The Montgomery County Magisterial District Court 38-1-11 is located in Pottstown, about 32 miles northwest of central Philadelphia. This court covers Pottstown Borough’s Voting Districts 2-1, 2-2, 3, 4 and 5, as well as West Pottsgrove Township.
Pottstown has two Magisterial District Courts. It’s important to check your paperwork, so you appear in the correct court.
Montgomery County Magisterial District Courts have jurisdiction to decide traffic and non-traffic citations, along with landlord-tenant disputes and civil cases for damages under $12,000. The court also presides over preliminary hearings and arraignments in criminal cases.
The Magisterial District Courts in Montgomery County
Pennsylvania Magisterial District Courts decide all cases involving summary offenses. These charges are the least serious ones in the Pennsylvania criminal justice system. These offenses can include underage drinking, criminal mischief, first time shoplifting, harassment, disorderly conduct, and driving with a suspended license.
The Magisterial District Courts have a magisterial judge assigned who can administer oaths and perform marriages, along with presiding over other proceedings.
Montgomery County has a total of 30 Magisterial District Courts. All criminal cases start at this court level. That means all preliminary hearings and arraignments for both misdemeanors and felonies occur here. After these preliminary proceedings, the cases them move to the next higher level, the Montgomery County Court of Common Pleas.
When you are charged with a traffic offense or a criminal charge, you need an experienced defense attorney. Depending on the details of your case, the attorney can offer several strategies for defense.
Why You Need An Experienced Attorney With You In A Pottstown Courtroom
The outcome of any criminal court case can have serious consequences. Take a summary offense for example. If you are convicted of a summary offense, the judge can remand you to jail for up to 90 days and fine you up to $300. If you already have a prior conviction, the sentence could go up to 180 days in jail.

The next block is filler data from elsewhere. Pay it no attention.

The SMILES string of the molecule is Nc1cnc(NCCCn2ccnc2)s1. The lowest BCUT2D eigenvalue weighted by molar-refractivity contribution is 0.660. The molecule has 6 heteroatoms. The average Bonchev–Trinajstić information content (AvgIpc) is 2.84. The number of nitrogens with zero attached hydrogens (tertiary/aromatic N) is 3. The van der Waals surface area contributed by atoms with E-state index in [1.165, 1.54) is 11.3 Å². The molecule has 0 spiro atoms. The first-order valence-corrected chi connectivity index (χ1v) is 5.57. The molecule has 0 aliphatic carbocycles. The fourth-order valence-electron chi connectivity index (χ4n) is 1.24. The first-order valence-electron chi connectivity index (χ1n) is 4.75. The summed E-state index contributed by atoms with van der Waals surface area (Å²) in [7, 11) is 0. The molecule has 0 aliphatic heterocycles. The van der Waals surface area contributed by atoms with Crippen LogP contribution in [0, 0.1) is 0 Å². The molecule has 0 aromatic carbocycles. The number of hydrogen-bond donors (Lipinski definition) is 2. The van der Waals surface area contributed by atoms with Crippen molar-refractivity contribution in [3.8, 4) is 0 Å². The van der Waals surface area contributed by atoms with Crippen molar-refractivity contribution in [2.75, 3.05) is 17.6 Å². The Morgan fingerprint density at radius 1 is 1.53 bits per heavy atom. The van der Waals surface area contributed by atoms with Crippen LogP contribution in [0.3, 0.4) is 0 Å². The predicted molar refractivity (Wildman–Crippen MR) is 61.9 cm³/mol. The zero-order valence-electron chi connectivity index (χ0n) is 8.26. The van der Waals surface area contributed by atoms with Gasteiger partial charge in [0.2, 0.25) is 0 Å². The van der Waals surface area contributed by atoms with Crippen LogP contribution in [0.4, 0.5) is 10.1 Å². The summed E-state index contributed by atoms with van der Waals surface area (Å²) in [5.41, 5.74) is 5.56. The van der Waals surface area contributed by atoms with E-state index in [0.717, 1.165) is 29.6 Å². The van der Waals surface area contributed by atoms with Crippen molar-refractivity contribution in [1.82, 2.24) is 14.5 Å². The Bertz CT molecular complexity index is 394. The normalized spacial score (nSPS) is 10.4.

While it might be tempting to just plead guilty and get it over with, that is not a smart move. Going to jail for even 90 days will change your future. While you are in jail, you could lose your job. You could get kicked out of your residence. If you have family that depends on you, they could struggle while you are in jail. When you get out, you may not be able to get a job or a decent place to live because you have a criminal record.
Before you walk into Montgomery County Magisterial District Court 38-1-11, you need to retain an experienced criminal defense attorney. Your lawyer can defend you against the charges and help you get a positive outcome. The attorney knows how the Magisterial District Court works. You can get sound advice on your case, and, in some circumstances, you may get the charges lessened or even dismissed.
For example, a common charge that appears in front of the courts is underage drinking. If your beverage wasn’t alcoholic, the attorney can gather evidence or get witness testimony to build your defense.
Call The Law Offices of Amato Sanita today.